Power to provide for phasing out direct payments and delinked payments

Part of Agriculture Bill – in a Public Bill Committee at 3:45 pm on 1st November 2018.

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Photo of David Drew David Drew Shadow Minister (Environment, Food and Rural Affairs) 3:45 pm, 1st November 2018

That is a very pertinent point. In a sense, we are talking about trying to balance what the state might provide in support payments against the farm business tenancy. For a lot of farmers, trying to make that judgment is going to be quite difficult. One wants people to go out with dignity, and that means that we want them to go out with a sum that they can invest, which may be in other uses of the land or may be to buy themselves a cottage, or more probably, to rent a cottage in view of their impecunious state. These are real personal stories and we have to be careful that we are not just rushing through and making things unduly complicated, so that people do not really understand what they are entitled to.

I understand where the Minister is trying to get to, but I think this will have to be explained in a much more simplistic way, so that people can take advantage of it. There is no point having a de-linking scheme to enable people to leave the land and get new entrants if people do not see that it is appropriate for them, or do not understand it or think that they will lose out financially. My hon. Friend the Member for Ipswich is absolutely right about the farm business tenancies. We need to look at the links and we have to have a debate on some of the Tenant Reform Industry Group recommendations, which sadly do not feature in this legislation. We very strongly think that they should, given that a third of our farms are tenant farms. It is an important part of our farm economy, yet it does not feature in the Bill, which we think is a lacuna.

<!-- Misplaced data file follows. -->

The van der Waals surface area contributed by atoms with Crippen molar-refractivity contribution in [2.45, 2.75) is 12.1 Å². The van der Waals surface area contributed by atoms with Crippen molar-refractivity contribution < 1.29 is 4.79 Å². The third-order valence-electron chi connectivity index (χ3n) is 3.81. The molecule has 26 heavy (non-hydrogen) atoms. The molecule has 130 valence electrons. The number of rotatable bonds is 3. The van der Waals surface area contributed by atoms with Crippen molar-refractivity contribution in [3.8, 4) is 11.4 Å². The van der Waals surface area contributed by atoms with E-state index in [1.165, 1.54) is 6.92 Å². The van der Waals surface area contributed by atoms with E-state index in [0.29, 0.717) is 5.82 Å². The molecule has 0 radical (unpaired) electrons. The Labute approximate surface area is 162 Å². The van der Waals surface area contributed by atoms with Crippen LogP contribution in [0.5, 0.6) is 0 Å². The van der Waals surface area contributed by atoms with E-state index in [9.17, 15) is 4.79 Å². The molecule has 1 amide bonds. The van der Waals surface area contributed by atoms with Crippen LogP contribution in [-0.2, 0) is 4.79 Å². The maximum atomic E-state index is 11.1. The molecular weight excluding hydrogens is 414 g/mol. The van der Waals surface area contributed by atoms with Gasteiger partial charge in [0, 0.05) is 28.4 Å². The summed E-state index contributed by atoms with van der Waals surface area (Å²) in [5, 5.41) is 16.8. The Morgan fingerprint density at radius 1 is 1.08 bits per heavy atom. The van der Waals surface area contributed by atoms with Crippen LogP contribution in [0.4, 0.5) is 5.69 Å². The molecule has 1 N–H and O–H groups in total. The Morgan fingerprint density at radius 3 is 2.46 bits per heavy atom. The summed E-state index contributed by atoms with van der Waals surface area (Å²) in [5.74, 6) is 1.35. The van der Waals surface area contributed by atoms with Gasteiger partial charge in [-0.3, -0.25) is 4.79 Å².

I worry that there is potential for policy drift here. We start with the de-linking process for one reason, but it ends up doing something that is not intended—it is the law of unintended consequences. I can see people wanting to access the money without necessarily pursuing what we want them to do, which is to improve their land; the danger is that they will take the money and then new entrants will not be able to take over the holding because it is in a poor state.

These are real-life questions, and I worry about some of my tenant farmers. The quality of the farms they are holding is not good due to generations of underinvestment. This is all well and good, and we are potentially paying less money to do the things that we used to pay out to do, yet farmers are expected to make good with other environmental schemes, which is obviously going to be difficult given that they have limited time, and we are expecting them to improve the quality of the land. There is a bit of a question mark against that.

This is a probing amendment. I am sure will we have more definitive things to say in the next stage. The Minister needs to be aware that this debate is fine at one level, but when the schemes get out there and are interpreted by people, there could be some difficulties. I put him on notice that we will look at this again, and I hope he will reflect on some of the things that have been said. I beg to ask leave to withdraw the amendment.